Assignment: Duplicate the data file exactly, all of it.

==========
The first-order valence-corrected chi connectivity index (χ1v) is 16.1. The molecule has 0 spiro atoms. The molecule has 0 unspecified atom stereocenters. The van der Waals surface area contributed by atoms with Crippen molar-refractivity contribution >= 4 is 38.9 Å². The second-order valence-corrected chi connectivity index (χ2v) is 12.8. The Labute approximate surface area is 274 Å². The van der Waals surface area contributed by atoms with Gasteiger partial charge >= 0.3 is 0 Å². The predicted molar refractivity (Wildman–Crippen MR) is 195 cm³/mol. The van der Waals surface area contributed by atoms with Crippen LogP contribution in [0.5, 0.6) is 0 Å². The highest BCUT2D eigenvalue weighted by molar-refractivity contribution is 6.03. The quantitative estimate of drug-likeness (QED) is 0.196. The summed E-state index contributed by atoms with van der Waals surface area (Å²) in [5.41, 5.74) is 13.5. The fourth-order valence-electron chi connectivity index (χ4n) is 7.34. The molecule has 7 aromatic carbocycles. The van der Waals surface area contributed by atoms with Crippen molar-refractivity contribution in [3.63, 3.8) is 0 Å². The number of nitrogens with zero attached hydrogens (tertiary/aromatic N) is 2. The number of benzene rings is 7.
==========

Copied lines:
The first-order valence-corrected chi connectivity index (χ1v) is 16.1. The molecule has 0 spiro atoms. The molecule has 0 unspecified atom stereocenters. The van der Waals surface area contributed by atoms with Crippen molar-refractivity contribution >= 4 is 38.9 Å². The second-order valence-corrected chi connectivity index (χ2v) is 12.8. The Labute approximate surface area is 274 Å². The van der Waals surface area contributed by atoms with Gasteiger partial charge >= 0.3 is 0 Å². The predicted molar refractivity (Wildman–Crippen MR) is 195 cm³/mol. The van der Waals surface area contributed by atoms with Crippen LogP contribution in [0.5, 0.6) is 0 Å². The highest BCUT2D eigenvalue weighted by molar-refractivity contribution is 6.03. The quantitative estimate of drug-likeness (QED) is 0.196. The summed E-state index contributed by atoms with van der Waals surface area (Å²) in [5.41, 5.74) is 13.5. The fourth-order valence-electron chi connectivity index (χ4n) is 7.34. The molecule has 7 aromatic carbocycles. The van der Waals surface area contributed by atoms with Crippen molar-refractivity contribution in [3.63, 3.8) is 0 Å². The number of nitrogens with zero attached hydrogens (tertiary/aromatic N) is 2. The number of benzene rings is 7.